Peter Snayers or Pieter Snayers (1592–1667) was a Flemish painter known for his panoramic battle scenes, depictions of cavalry skirmishes, attacks on villages, coaches and convoys and hunting scenes. He established his reputation mainly through his topographic battle scenes providing a bird's eye view over the battlefield. He further painted large landscapes and portraits of the aristocracy. He was a regular collaborator of local landscape painters and also Rubens.
Pieter Thijs, Peter Thijs or Pieter Thys was a Flemish painter of portraits as well as religious and history paintings. He was a very successful artist who worked for the courts in Brussels and The Hague as well as for many religious institutions. His work was close to the courtly and elegant style of Anthony van Dyck and his followers.
Lucas Franchoys the Younger or Lucas Franchoys II was a Flemish Baroque painter from Mechelen, who painted numerous altarpieces and portraits in a style reminiscent of Anthony van Dyck.
Pieter van Avont or Peter van Avont, (1600–1652) was a Flemish painter, draughtsman and printmaker known for his religious scenes and cabinet paintings often including nude children and putti. Van Avont was a frequent collaborator with many leading painters in Antwerp.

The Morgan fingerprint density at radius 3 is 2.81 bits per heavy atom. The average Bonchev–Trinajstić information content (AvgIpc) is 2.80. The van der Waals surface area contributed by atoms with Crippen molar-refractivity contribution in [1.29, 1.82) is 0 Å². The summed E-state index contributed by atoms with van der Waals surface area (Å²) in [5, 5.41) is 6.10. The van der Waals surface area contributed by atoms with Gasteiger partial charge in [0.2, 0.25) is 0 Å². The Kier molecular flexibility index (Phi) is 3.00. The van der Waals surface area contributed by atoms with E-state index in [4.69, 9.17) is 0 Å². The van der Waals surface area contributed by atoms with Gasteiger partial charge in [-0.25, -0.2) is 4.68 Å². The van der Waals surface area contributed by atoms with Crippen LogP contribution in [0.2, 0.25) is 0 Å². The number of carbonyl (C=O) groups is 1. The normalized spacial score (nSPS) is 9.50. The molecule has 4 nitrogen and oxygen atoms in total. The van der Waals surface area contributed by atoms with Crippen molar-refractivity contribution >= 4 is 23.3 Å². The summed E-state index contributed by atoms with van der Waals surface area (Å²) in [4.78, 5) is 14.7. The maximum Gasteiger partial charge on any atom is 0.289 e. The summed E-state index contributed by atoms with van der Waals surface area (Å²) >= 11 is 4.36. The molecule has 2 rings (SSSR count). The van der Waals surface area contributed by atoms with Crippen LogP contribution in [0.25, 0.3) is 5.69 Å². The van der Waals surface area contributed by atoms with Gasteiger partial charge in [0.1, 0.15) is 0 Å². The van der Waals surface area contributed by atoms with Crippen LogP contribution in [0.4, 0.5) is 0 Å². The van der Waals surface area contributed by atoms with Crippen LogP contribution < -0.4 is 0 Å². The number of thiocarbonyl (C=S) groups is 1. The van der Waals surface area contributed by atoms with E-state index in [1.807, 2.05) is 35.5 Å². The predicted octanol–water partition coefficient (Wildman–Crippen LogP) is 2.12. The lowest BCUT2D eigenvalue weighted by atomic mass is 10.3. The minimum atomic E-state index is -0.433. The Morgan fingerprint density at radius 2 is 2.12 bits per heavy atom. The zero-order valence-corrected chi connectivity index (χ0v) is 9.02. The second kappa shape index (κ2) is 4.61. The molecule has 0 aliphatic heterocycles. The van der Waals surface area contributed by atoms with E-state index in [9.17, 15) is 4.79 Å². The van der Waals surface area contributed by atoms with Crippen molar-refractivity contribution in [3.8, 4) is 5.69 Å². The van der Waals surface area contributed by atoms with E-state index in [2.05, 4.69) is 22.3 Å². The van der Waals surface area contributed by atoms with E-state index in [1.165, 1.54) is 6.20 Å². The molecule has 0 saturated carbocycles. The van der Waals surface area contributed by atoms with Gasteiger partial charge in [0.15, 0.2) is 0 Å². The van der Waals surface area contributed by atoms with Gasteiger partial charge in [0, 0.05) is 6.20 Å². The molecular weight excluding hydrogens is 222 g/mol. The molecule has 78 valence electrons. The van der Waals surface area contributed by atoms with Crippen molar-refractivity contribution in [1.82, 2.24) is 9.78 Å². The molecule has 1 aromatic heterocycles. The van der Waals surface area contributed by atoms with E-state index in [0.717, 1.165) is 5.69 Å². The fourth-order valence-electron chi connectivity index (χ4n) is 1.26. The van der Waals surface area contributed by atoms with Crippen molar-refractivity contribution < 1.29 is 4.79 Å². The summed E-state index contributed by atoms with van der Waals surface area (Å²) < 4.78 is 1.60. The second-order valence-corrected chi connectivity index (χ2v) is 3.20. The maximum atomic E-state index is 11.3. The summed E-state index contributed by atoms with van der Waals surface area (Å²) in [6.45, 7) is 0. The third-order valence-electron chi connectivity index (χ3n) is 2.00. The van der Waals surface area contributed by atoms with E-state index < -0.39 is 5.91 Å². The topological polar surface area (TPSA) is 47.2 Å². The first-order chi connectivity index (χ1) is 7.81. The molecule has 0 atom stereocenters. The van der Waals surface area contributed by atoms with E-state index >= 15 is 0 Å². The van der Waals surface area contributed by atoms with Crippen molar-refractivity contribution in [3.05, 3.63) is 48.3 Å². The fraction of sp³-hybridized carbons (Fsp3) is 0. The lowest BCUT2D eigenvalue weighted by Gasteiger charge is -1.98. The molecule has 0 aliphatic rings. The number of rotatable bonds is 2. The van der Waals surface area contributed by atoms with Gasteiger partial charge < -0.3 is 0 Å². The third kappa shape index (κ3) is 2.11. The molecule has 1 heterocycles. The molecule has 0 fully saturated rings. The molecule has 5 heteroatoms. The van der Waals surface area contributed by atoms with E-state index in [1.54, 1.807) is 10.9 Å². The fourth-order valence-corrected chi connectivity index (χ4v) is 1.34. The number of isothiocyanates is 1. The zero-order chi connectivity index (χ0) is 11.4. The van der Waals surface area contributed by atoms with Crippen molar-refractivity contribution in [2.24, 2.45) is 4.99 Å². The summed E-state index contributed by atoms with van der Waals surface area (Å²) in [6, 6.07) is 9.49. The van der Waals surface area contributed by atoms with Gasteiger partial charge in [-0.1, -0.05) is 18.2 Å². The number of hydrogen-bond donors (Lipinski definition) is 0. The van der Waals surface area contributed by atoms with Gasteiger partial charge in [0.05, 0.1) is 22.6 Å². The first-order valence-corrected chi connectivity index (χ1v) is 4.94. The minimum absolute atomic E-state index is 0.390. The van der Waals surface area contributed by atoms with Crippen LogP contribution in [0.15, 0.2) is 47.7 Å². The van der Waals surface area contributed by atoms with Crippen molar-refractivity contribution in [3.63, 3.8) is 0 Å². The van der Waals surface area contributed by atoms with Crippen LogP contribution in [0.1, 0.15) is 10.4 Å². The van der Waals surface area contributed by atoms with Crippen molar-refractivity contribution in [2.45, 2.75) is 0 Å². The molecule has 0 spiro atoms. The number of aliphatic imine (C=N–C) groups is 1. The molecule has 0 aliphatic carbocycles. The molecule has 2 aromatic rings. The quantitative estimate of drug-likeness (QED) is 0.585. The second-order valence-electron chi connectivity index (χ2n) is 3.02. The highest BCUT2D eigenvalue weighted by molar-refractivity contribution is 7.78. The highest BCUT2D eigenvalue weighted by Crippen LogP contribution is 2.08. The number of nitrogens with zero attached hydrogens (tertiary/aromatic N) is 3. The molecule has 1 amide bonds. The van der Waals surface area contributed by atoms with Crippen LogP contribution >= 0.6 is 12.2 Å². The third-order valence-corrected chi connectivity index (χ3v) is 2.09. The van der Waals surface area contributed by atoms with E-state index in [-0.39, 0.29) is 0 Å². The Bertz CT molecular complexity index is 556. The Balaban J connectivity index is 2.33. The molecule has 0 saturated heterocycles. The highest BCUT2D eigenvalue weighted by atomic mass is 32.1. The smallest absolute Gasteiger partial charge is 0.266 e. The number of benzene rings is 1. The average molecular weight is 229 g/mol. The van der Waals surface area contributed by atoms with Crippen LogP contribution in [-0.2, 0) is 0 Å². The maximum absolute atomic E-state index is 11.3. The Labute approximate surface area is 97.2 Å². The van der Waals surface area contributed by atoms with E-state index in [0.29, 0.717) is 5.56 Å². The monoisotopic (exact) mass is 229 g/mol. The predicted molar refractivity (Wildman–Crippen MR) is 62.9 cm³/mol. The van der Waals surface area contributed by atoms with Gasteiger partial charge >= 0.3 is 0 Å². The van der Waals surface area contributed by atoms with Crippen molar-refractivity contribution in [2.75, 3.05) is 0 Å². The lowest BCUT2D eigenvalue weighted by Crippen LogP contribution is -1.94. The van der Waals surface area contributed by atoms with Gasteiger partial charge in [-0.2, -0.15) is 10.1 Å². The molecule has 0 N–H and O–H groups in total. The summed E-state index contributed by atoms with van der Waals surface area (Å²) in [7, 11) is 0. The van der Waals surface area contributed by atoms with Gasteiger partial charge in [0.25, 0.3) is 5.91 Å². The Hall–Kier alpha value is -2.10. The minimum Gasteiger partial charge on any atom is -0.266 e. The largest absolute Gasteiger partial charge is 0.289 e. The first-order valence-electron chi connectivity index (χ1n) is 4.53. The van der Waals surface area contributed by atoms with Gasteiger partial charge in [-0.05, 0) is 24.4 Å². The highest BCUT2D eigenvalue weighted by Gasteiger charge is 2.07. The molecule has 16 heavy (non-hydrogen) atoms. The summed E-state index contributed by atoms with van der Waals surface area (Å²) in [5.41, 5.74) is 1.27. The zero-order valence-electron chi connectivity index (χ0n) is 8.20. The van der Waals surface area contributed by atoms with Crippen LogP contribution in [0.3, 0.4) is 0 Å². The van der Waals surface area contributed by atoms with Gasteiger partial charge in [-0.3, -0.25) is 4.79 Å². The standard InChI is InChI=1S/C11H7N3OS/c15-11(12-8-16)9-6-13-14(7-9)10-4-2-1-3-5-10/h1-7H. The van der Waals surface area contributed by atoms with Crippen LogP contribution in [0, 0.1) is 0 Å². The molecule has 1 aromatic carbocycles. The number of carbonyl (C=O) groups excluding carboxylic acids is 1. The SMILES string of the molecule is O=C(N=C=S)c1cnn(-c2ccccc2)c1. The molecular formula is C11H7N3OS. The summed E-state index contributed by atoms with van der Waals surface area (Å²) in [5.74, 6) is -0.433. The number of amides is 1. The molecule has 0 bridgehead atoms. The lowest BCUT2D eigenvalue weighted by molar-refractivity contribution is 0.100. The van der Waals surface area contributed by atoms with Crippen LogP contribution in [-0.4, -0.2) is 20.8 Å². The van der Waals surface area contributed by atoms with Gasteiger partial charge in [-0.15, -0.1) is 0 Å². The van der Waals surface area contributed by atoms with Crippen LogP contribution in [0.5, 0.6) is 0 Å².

Cornelis Huysmans was a Flemish landscape painter who was active in Antwerp, Brussels and Mechelen. Huysmans held a foremost position in Flemish landscape painting in the late 17th and early 18th century and was particularly known for his pseudo-Italianate landscapes with mountains in the background, which show the influence of Nicolas Poussin and Jacques d'Arthois.
Lodewijk de Vadder was a Flemish Baroque landscape painter, draughtsman, engraver and tapestry designer. His landscapes represent a move away from the Mannerist tradition of landscapes painting in Flemish art towards a more naturalistic approach exemplified by looser brushwork and an emphasis on atmospheric effects. He was the first Flemish landscape painter who painted dune landscapes as the primary feature of his landscapes. While his loose brush handling shows the influence of Rubens and Adriaen Brouwer, his restrained palette shows his awareness of developments in the Dutch Republic.
Jacques d'Arthois was a Flemish painter and tapestry designer who specialized in wooded landscapes with figures. He often depicted the woods around his native Brussels. Jacques d'Arthois was an influential painter and one of the few 17th century landscape painters from Brussels whose fame was remembered in the following centuries as his style was imitated and followed by many other landscape artists.